On October 23, 2012, a grand jury returned an indictment against Gorski, charging him with one count of conspiracy to defraud the United States in violation of 18 U.S.C. § 371 and four counts of wire fraud in violation of 18 U.S.C. § 1343. The indictment alleges that Gorski caused Legion and Ianuzzi to submit the allegedly false representations outlined above. Neither Legion nor Ianuzzi are defendants; Ianuzzi is an unindicted co-conspirator. Steen died in 2010.

D. Representation by Mintz Levin

At some point, attorney Tracy Miner of Mintz Levin began to represent Gorski in connection with the criminal proceedings. She is lead counsel in this case, which is set to begin trial on September 29, 2014. She has not represented Legion, as opposed to Gorski, in the criminal matter. Miner contends that she had no role in the events of 2010 that are the subject of the indictment.

Until today (August 1, 2014), Miner was a partner at Mintz Levin. She is now at a smaller firm, Demeo LLP.

Gorski is also represented by Eoin Beirne of Mintz Levin. Beirne is a non-equity partner at Mintz Levin. There is no dispute that Miner is lead counsel for Gorski in the defense of this matter.

E. The Motion to Disqualify

On June 19, 2013, the government filed a motion to disqualify attorney Miner as counsel in this proceeding. The government contended that attorney Miner should be disqualified because attorneys from Mintz Levin could serve as witnesses if (1) defendant asserted the defense of advice of counsel or (2) they were compelled to testify about their representation of Legion, assuming that the crime-fraud exception to the attorney-client privilege applied.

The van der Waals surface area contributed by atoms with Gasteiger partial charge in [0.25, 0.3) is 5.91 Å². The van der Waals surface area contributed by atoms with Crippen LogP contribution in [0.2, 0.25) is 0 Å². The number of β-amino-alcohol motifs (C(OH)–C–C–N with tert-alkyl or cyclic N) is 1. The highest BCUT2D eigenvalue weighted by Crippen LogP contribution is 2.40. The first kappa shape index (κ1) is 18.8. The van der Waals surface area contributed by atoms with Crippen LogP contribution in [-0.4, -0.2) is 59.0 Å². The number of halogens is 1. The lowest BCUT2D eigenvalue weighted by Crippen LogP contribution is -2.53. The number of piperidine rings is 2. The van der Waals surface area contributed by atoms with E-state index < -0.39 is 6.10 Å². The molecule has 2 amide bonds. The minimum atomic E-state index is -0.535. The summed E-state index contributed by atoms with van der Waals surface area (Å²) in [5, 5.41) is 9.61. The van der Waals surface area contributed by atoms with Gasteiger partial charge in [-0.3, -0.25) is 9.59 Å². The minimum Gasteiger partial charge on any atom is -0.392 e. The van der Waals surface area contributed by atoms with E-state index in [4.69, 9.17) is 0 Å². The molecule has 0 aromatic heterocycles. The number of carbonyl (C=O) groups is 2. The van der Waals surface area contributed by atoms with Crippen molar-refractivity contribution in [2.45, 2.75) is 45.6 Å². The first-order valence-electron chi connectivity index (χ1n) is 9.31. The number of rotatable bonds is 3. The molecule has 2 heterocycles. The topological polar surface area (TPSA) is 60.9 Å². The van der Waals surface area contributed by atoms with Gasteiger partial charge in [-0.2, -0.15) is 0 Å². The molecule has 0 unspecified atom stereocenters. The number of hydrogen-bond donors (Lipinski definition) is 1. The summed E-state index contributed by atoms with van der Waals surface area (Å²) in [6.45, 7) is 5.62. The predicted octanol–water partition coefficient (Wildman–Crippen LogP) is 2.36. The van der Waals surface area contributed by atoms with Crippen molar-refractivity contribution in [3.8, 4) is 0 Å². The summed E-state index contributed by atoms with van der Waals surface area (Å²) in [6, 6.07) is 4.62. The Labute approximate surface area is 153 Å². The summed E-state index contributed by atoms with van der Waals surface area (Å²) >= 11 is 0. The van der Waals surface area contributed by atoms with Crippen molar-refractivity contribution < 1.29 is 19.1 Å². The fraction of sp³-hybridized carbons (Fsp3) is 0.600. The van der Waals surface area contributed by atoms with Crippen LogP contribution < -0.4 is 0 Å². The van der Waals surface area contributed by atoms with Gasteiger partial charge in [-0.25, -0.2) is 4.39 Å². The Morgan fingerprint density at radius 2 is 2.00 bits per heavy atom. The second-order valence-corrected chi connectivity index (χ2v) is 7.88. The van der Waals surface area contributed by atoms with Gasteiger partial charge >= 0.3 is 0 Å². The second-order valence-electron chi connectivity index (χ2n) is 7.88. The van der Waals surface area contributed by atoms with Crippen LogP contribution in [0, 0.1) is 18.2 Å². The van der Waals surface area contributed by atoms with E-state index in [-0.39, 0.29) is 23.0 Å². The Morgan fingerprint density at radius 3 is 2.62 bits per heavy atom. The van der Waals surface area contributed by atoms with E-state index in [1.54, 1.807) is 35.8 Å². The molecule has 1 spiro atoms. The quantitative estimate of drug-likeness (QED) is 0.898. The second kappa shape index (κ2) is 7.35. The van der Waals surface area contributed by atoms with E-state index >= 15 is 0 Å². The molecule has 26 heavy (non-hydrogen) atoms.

On July 16, in opposing the government's motion, defendant filed a written waiver of any actual or potential conflict of interest. He represented that he did so after consulting with attorney Tom Kiley, who was independent counsel hired for that purpose. The waiver was written as a letter to Gorski from attorney Miner, countersigned by Gorski. It stated in relevant part:

The Massachusetts Rules of Professional Conduct require that a lawyer may not represent a client if the representation of that client may be materially limited by the lawyer's own interests unless the lawyer believes that the representation will not be adversely affected and the client consents after consultation. (Rule 1.7(b)). I do not believe that our representation will be adversely affected by the Government's allegations as I do not believe that either Legion or Mintz Levin committed any criminal act in connection with the transactions involving our representation. To the extent that the Government has made such allegations against Legion and Mintz Levin, our interest in disproving them is the same.